Music Composition as Interdisciplinary Practice presents Sounds Between: A one-day festival exploring interdisciplinary encounters in music composition.
PATS Studio 1 and Ivy Arts Centre, University of Surrey, 10.15 – 9pm. Tickets are free but advance booking is recommended:
‘Sounds Between’ focuses on the places where music and other disciplines interact. Four specially commissioned works from squib-box, Jamie Hamliton/Dom Czapski, Jan Lee and Rodrigo Camacho/Sara Rodriguez explore a broad terrain of ideas: the perception of meaning and mass media, the strange attractions of digital avatars, how dancers become musicians in order to ‘play’ a space, and the formation of cultural identity in London’s Hatcham (New Cross).
Surrounding these premieres are contributions from leading artists, researchers and industry figures: Susanna Eastburn (Chief Executive of Sound and Music) leads a panel discussion on drivers and obstacles to interdisciplinary work in music composition, Jason Freeman shows how online networks can enable realtime, participatory music making, and Matteo Fargion and Jonathan Burrows perform work from their extensive back catalogue of sound/movement pieces. A workshop from Michael Picknett exploring theatrical devising techniques in composition and an installation by Scott Mc Laughlin (as well as plenty of opportunities for networking) complete the day.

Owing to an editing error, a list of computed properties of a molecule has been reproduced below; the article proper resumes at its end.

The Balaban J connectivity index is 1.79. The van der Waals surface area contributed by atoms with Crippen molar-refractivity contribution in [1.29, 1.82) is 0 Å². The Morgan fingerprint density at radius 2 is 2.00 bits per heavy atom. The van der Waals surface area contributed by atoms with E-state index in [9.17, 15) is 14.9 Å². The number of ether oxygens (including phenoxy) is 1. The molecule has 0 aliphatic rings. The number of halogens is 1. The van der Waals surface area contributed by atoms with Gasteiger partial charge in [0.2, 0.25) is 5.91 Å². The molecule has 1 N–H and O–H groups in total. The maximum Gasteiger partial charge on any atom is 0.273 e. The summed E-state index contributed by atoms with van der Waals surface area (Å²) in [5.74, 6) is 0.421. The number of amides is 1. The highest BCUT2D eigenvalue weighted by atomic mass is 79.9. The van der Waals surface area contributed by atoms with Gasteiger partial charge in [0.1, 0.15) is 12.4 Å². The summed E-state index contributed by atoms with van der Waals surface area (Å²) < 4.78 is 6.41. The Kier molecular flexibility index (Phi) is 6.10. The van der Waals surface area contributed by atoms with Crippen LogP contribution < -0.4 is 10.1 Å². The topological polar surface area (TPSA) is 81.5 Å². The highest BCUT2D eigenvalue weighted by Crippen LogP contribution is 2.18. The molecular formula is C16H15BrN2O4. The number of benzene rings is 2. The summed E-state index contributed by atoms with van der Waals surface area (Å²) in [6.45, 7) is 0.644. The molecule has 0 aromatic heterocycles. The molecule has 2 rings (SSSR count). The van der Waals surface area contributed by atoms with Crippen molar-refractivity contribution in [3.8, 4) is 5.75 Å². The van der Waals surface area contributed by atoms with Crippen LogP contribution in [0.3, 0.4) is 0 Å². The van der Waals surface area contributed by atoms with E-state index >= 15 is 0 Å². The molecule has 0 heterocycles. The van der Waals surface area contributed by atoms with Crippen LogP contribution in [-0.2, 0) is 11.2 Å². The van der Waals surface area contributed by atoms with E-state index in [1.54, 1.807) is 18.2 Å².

Music Composition as Intedisciplinary Practice (MCIP) is an AHRC-funded research network of artists, artistic researchers and scholars. Over the past year we have been commissioning, sharing and reflecting on music composition as a nexus of different disciplines. We have held a one-day seminar at Oxford Brookes University and a two-day symposium at the University of York. Through these events and through artists’ documentation of the commissioned pieces we have looked for insights into how such approaches to composition reflect different kinds of interdisciplinarity, how interdisciplinarity is facilitated ‘on the ground’ and how understandings of creativity might contribute to and be re-evaluated by the study of such work. ‘Sounds Between’ brings the practice that has underpinned the network into wider public view. The diversity within the programme reflects the phenomenon we are studying; it will appeal to those interested in experimental music, performance, multimedia, installation, dance and theatre practices, or simply curious to hear and see a snapshot of composers working between disciplines today.